Rumor mill: By now, it's no secret that Huawei will soon be unable to source essential components for its mobile phones, so the company may well be planning to downsize its mobile unit until it can figure out new suppliers. The trade ban reportedly has the Chinese tech giant exploring a sale that could include the Honor brand as well as research and development labs.
Huawei has been under a lot of pressure as of late due to losing access to crucial American suppliers and TSMC's foundry. It also stands to lose precious contracts for 5G deployments in Europe, which has the Chinese government looking into responding in kind when it comes to European companies that depend on its manufacturing giants.
Last month, Samsung, LG, and SK Hynix halted orders of NAND, DRAM, and display panels from Huawei and reapplied for a license that the US Department of Commerce has yet to approve. According to Reuters, the Chinese tech giant opened negotiations with several local companies to sell off parts of its Honor smartphone unit in a deal estimated at 25 billion yuan ($3.72 billion).
Among the potential buyers are Xiaomi, TCL, Gree, and BYD, but the current favorite is Digital China Group, which happens to be the leading distributor of Honor devices. The deal would include the Honor brand, research and development infrastructure, and the associated supply management business.
The move could theoretically benefit Honor as US restrictions would no longer apply to any potential buyers, although that could always change down the line. In the meantime, Huawei would focus its efforts on higher-end smartphones for which it has already amassed $23 billion worth of essential components.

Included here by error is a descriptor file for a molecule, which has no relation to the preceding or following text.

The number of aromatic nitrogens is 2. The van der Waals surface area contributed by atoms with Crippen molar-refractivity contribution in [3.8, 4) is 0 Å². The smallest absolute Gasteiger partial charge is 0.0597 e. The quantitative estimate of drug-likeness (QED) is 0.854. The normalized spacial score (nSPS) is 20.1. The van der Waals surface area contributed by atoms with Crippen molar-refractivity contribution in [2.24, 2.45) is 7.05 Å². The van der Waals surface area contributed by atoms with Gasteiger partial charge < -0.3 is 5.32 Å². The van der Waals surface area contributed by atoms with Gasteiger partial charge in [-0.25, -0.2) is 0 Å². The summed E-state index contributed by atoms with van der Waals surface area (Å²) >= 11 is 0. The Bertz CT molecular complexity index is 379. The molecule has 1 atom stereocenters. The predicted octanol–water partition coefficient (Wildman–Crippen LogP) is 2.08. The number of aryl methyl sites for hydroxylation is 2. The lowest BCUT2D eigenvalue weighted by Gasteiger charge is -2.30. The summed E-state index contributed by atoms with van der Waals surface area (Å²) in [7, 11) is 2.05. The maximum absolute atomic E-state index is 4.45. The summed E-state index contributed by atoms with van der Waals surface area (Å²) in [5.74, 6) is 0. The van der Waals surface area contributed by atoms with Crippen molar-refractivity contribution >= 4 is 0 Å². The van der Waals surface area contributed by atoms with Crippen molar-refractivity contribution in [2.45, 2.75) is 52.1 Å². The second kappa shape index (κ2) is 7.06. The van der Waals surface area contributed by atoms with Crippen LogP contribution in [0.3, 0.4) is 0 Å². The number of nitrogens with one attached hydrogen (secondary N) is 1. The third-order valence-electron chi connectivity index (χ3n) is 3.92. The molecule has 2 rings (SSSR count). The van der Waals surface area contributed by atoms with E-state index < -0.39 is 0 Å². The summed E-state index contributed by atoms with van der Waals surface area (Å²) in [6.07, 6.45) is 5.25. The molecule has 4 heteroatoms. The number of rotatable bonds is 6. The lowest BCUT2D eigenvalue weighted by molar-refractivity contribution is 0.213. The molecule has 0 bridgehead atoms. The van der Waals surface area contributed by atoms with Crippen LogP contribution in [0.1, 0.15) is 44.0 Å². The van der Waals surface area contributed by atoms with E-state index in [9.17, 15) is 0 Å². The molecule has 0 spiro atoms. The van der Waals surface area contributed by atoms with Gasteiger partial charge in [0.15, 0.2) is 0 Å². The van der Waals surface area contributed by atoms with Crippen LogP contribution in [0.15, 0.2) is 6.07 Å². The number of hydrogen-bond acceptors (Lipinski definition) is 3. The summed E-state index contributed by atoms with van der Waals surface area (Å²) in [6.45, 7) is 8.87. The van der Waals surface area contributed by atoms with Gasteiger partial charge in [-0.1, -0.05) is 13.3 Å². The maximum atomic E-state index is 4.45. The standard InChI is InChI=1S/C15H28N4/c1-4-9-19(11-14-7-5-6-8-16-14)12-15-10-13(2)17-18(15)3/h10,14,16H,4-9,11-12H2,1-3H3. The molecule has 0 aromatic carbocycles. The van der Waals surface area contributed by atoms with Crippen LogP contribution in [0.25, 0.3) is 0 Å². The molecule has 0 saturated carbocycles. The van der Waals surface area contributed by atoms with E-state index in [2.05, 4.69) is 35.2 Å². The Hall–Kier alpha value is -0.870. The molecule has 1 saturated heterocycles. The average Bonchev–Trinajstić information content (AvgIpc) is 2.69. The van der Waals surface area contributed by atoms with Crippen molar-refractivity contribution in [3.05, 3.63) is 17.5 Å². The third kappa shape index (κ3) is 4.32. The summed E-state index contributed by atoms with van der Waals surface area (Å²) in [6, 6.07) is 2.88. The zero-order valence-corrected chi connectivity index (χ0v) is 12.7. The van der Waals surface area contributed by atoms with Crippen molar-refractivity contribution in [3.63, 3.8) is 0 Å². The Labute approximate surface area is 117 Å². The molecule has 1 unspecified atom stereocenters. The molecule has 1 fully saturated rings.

Additionally, Huawei would no longer hold the crown as the world's largest smartphone manufacturer, as the Honor brand accounted for 26 percent of the 55.8 million units sold by the parent company in the second quarter of this year. Still, that only brought Huawei around 7 percent of the total operating profit in 2019, as margins on Honor smartphones are relatively low when compared to the higher-end offerings.
As it currently stands, Huawei is pouring vast amounts of cash into accelerating SMIC's development of a 7nm process node. However, it could take years for China's largest foundry to catch up to the rest of the industry, and it too was recently hit by US sanctions.
The Chinese tech giant is also working on a replacement for Android called HarmonyOS, but that is a distant dream according to its executives. If anything, Huawei has an uphill battle moving forward, and its only advantage is that the Chinese government will do anything to keep it going.